0.3563, but a strong main effect of region, v
(4) = 52.51, P
0.0001 and a region 3 measure interaction, v
(3) = 27.42, P
0.0001, indicating that the effect was not uniform across
regions. All frontal regions showed relative hypoperfusion
except for the mid-frontal region, which showed marked
hyperperfusion. The parietal regions showed main effects of
(1) = 7.75, P = 0.0054, CBF lower than CMRgl;
(2) = 41.63, P
0.0001, and a region 3 measure
(2) = 12.41, P = 0.0020, indicating that here too
the effect was not uniform across regions. Speciﬁcally, all
parietal regions showed hypoperfusion, but it was most
pronounced in the superior parietal compared with sensori-
motor and supramarginal regions. The occipital regions showed
no main effect of measure, v
(1) = 0.55, P = 0.4594, but a large
main effect for region, v
(3) = 56.90, P
0.0001; and a region 3
measure interaction, v
(2) = 31.42, P
0.0001, indicating that
here too the effect was not uniform across regions. The medial
occipital and lingual gyrus showed tight coupling between CBF
and CMRgl, the lateral occipital region was hypoperfused,
whereas the fusiform gyrus showed about equally marked
hyperperfusion. The temporal regions showed a main effect of
(1) = 6.67, P = 0.0098, indicating overall
hypoperfusion. There was a main effect for region, v
0.0001; and a region 3 measure interaction, v
(4) = 33.70, P
0.0001. The interaction indicated that although
2 temporal regions (occipito-temporal and superior temporal
gyrus) showed coupling between CBF and CMRgl, all other
temporal cortex regions showed hypoperfusion. For limbic
regions, the main effect of measure was signiﬁcant in the
opposite direction, with CBF higher than CMRgl, v
(1) = 24.57,
0.0001. There was a main effect for region, v
(8) = 54.23,
0.0001; and a region 3 measure interaction, v
0.0001. The interaction indicated that relative
hyperperfusion in limbic areas was attenuated in orbital frontal
cortex and the genu and posterior cingulate gyrus. For the
corpus callosum, the main effect of measure was signiﬁcant in
the direction of relatively higher CBF than CMRgl, v
0.0001. The main effect for region and region 3
measure interactions were not signiﬁcant (v
(1) = 2.39, P =
0.1219 and v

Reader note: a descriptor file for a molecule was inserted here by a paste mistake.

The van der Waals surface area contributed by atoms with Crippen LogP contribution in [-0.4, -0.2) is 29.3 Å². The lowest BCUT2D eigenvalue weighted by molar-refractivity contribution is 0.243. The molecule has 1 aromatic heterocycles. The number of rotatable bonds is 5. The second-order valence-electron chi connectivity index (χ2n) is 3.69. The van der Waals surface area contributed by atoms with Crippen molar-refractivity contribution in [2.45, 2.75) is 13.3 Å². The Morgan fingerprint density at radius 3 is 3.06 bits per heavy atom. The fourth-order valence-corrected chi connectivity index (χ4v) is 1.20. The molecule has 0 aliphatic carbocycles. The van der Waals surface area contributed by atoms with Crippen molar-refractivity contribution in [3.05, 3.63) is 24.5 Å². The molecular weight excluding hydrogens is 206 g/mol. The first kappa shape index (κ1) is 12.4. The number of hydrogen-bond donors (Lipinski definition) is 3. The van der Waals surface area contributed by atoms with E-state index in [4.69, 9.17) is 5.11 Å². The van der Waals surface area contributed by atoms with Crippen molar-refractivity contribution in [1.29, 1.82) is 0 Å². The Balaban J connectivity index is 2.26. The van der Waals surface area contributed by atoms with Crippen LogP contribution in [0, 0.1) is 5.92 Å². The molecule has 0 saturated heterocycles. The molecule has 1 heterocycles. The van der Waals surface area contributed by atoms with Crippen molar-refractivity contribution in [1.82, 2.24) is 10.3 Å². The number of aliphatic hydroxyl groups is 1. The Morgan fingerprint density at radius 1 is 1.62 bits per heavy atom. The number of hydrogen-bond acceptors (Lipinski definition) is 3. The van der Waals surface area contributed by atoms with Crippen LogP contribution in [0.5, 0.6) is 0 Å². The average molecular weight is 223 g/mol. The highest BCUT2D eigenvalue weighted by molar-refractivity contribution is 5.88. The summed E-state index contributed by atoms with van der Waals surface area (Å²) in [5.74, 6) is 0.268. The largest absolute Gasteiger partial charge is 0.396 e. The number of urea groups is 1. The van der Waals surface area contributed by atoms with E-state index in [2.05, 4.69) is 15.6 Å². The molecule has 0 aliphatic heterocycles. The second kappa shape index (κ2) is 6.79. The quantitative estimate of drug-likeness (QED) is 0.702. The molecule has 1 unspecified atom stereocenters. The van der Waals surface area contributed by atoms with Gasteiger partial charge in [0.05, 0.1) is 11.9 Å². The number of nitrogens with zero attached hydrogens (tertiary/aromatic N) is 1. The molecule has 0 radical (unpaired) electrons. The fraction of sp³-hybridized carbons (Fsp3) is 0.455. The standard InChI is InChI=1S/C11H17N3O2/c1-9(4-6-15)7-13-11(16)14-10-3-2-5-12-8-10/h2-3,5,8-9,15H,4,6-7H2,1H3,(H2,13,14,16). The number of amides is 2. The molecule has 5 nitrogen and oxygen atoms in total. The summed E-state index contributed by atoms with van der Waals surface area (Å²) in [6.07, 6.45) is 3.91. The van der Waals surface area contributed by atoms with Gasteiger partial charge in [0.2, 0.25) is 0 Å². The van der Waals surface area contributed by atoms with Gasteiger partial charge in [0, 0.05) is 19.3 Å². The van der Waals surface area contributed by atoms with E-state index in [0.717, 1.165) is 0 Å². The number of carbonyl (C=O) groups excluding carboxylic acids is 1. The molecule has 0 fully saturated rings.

(1) = 0.01, P = 0.9932, respectively). For the
basal ganglia and thalamus, there were main effects of measure,
(1) = 6.80, P = 0.0091, with CBF higher than CMRgl, region,
(3) = 46.48, P
0.0001, and a region 3 measure interaction,
(3) = 31.78, P
0.0001. The interaction indicated that
although the caudate nucleus was only mildly hyperperfused,
the lenticular nuclei and thalamus showed pronounced hyper-
perfusion. For the somatomotor regions, there was again a main
effect of measure, with CBF higher than CMRgl, v
(1) = 18.78,
0.0001. There was a main effect for region, v
(2) = 45.41,
0.0001; and a region 3 measure interaction, v
(2) = 8.47,
= 0.0017. The interaction indicated that hyperperfusion was
somewhat diminished in the pons and cerebellum relative to
midbrain. The regional distribution of hyperperfused and
hypoperfused regions is illustrated in Figure 1, with hyper-
perfused regions (i.e., signiﬁcantly higher CBF than CMRgl) in
red, hypoperfused regions in blue, and coupled regions in green.
The GEE examining laterality effects showed for the fron-
tal regions both a hemisphere
3 measure, v
(1) = 32.07, P
0.0001, and a hemisphere 3 measure 3 region interaction,
(8) = 42.12, P
0.0001. To clarify this and subsequent 3-way
Figure 1. Placement of representative ROIs on MR images. The following regions
were examined (abbreviations on left hemispheres): superior frontal (SF), dorsolateral
prefrontal (DL), dorsomedial prefrontal (DM), mid-frontal (MF), inferior frontal (IF),
sensorimotor (SM), superior parietal (SP), supramarginal gyrus (SG), occipital—me-
dial (OM), occipital—lateral (OL), lingual gyrus (LI), fusiform gyrus (FG), occipital
temporal (OT), superior temporal (ST), mid-temporal (MT), inferior temporal (IT),
temporal pole (TP), parahippocampal gyrus (PH), hippocampus (HI), uncus (UN),
amygdala (AM), insula (IN), orbital frontal (OF), rectal gyrus (RG), cingulate
gyrus—anterior (CA), cingulate gyrus (CG), cingulate gyrus—posterior (CP), corpus